whether unicorn companies are ready to make this shift, perhaps move to profitability. are these the ceos that have been through business cycles and are good at listening to outside impact? >> anybody who went through 1999, that is the best learning you could have for this. i think of 2009 as a speed bump. i took huge value out of this. it did educate the community very quickly. i can remember coming into board meetings in 2009 where the board members had decided to do a headcount reduction, because that was obvious what needed to be done. >> then there was great acceleration. >> but the companies that did not have catastrophic events.
we have already seen in the past three months the good eggs, we are starting to see catastrophic events, and we haven't even seen the shift in capital markets. those are coming in at $50 million each. >> some companies are growing at astronomical rates, one of them is in your portfolio, another is airbnb, uber, they are investing overseas. what does it changing gears look like? >> i would speak broadly about the companies we work with, i encourage everyone to constantly do scenario plans and here is the path we are on, if capital markets shifts, here is where we will go. and build that financial model, you know what is going to look like. you have multiple paths.
>> you want them to look at what will happen, if it comes to pass, what will happen in silicon valley? >> it will be different for different companies, because different companies have taken on more risk. there are people who i think are more conservative, that could shift to a profitable model and bring down growth, because they are more experienced and pragmatic. there are some, the younger you are the more likely you are at risk, because you tried to follow the path, or maybe investors are young. i mean, good judgment comes from that experience. >> there are some public companies like amazon that actually continue to be valued for growth instead of profitability. what is the lesson there? >> there have been times in the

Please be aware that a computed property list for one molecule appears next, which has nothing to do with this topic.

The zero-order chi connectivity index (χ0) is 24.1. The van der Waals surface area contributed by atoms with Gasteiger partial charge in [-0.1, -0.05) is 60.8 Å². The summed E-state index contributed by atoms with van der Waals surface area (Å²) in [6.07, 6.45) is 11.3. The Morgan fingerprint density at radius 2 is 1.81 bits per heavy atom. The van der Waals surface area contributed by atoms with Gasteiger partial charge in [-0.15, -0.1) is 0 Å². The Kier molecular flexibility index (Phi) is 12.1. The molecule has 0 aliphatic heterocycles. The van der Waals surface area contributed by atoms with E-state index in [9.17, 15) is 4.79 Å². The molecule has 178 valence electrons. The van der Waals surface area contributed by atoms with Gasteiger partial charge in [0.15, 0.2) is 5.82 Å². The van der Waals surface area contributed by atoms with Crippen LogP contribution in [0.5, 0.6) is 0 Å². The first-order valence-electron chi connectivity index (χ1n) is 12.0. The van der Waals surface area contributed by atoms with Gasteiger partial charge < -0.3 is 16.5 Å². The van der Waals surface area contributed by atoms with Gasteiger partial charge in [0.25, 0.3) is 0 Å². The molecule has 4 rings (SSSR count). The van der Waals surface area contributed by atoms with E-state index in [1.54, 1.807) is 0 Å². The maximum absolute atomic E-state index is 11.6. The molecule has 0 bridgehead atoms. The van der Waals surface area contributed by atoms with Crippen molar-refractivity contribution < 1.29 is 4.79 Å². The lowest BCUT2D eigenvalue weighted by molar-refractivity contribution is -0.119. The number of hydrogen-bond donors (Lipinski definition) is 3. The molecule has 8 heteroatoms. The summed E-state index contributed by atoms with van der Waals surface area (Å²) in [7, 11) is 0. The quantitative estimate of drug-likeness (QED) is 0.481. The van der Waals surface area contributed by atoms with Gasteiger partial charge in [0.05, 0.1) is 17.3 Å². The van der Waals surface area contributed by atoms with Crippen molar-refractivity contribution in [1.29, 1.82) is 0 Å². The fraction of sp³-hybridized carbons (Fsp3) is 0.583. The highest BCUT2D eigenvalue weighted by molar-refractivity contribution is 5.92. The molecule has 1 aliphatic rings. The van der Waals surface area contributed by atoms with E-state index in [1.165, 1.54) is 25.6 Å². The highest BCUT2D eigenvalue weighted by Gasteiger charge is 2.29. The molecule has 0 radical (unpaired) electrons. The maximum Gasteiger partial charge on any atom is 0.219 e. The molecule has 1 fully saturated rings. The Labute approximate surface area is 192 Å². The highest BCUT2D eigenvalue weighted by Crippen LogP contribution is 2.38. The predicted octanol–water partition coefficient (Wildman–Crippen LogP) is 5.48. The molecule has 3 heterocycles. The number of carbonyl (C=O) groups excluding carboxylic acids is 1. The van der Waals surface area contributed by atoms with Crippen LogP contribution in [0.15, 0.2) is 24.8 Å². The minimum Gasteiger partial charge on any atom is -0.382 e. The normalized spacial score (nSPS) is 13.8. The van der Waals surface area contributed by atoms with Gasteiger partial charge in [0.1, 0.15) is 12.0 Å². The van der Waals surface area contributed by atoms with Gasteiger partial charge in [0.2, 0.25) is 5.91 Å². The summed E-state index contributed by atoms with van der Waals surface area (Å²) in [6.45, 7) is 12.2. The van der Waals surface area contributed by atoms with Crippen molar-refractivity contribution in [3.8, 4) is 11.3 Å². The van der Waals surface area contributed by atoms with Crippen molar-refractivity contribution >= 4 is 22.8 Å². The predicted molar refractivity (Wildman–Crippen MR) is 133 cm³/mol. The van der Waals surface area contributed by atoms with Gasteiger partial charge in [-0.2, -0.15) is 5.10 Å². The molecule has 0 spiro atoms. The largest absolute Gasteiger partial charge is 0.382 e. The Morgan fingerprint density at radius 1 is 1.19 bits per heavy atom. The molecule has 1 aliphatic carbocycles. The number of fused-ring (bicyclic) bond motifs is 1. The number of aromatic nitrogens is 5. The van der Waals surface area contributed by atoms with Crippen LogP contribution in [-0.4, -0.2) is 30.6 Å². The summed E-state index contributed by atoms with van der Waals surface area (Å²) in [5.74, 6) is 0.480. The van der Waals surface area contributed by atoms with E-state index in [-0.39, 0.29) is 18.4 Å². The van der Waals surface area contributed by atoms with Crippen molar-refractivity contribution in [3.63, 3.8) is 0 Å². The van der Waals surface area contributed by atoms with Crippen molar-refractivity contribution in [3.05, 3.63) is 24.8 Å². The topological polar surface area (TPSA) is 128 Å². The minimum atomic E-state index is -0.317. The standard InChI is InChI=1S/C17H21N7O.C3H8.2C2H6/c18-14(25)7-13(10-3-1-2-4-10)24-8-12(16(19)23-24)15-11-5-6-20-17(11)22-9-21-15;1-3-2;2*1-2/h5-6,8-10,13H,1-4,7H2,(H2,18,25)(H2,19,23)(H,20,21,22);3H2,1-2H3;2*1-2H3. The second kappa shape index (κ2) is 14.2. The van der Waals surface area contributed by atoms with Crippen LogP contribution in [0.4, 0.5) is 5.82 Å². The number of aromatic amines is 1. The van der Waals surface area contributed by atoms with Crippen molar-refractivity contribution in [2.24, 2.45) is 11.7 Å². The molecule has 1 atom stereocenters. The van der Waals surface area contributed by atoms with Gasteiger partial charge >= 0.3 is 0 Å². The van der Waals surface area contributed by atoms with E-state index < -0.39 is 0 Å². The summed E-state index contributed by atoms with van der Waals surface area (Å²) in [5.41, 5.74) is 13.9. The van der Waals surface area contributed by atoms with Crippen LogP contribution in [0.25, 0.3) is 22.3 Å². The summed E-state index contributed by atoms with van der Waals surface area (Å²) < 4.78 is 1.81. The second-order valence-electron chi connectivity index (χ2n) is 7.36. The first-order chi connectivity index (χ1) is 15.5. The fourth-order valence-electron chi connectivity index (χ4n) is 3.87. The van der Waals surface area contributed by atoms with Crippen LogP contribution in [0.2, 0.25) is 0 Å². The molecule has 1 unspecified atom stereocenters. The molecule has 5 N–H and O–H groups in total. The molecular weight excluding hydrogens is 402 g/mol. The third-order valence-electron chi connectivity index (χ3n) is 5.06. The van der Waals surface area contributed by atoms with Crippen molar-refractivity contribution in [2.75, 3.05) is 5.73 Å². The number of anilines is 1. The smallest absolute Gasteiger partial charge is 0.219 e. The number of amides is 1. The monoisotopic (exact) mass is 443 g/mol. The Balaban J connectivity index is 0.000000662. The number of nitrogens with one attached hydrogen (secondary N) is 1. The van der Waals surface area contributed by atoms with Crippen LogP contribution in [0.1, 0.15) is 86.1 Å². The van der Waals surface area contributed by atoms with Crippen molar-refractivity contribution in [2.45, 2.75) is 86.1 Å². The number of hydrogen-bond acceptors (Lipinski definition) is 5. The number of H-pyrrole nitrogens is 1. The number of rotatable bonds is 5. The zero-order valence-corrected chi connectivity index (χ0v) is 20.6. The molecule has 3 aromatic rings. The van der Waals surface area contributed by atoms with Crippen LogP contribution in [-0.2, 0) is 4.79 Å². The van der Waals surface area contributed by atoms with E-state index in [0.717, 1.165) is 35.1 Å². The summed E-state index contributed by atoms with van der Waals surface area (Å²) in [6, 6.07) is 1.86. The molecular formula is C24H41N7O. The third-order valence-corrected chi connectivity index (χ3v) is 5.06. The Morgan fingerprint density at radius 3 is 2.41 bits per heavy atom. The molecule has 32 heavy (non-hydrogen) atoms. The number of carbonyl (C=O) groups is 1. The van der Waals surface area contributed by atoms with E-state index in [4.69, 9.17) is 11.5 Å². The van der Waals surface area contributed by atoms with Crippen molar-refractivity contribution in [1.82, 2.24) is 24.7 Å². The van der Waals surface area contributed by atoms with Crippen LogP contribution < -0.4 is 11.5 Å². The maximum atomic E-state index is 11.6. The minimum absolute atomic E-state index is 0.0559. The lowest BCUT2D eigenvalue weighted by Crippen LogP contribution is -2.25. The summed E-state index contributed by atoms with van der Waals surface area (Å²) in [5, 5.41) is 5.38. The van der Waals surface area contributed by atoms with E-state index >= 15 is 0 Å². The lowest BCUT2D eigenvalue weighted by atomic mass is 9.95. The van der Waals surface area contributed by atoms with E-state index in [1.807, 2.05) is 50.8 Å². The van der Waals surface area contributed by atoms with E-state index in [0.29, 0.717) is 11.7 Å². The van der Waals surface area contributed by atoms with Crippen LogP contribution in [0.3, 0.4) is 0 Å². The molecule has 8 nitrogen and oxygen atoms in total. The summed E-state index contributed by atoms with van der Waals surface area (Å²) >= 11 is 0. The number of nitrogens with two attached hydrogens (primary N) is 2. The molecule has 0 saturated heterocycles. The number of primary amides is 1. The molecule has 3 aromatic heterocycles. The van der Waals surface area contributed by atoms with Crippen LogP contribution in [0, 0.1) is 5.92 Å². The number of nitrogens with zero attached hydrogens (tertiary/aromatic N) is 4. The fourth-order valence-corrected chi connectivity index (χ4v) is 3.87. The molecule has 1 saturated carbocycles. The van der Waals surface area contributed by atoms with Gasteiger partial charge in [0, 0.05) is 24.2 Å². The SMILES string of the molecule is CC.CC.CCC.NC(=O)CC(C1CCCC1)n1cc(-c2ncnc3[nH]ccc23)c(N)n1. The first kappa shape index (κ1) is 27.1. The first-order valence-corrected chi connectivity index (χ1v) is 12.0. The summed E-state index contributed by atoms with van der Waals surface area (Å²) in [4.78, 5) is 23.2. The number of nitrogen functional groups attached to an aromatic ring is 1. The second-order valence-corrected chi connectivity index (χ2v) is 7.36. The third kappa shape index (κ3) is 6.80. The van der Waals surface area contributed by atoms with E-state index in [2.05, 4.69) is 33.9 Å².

past, where amazon has lost the trust of wall street, you have written about it, you think, they need to show profitability and earn that trust back. they have played this game over time. but every once in a while, they contribute cash flow and they contribute cash flow and they are nowhere near like they were in the past, where it is an issue. many startups could run out of cash. that is what happened at did a -- good egg, they ran out of cash. >> if you are something like square, what does the pipeline mean to you? >> if you have good financials and you are ready to go public, you are hitting quarterly numbers, it doesn't matter. windows are always open for good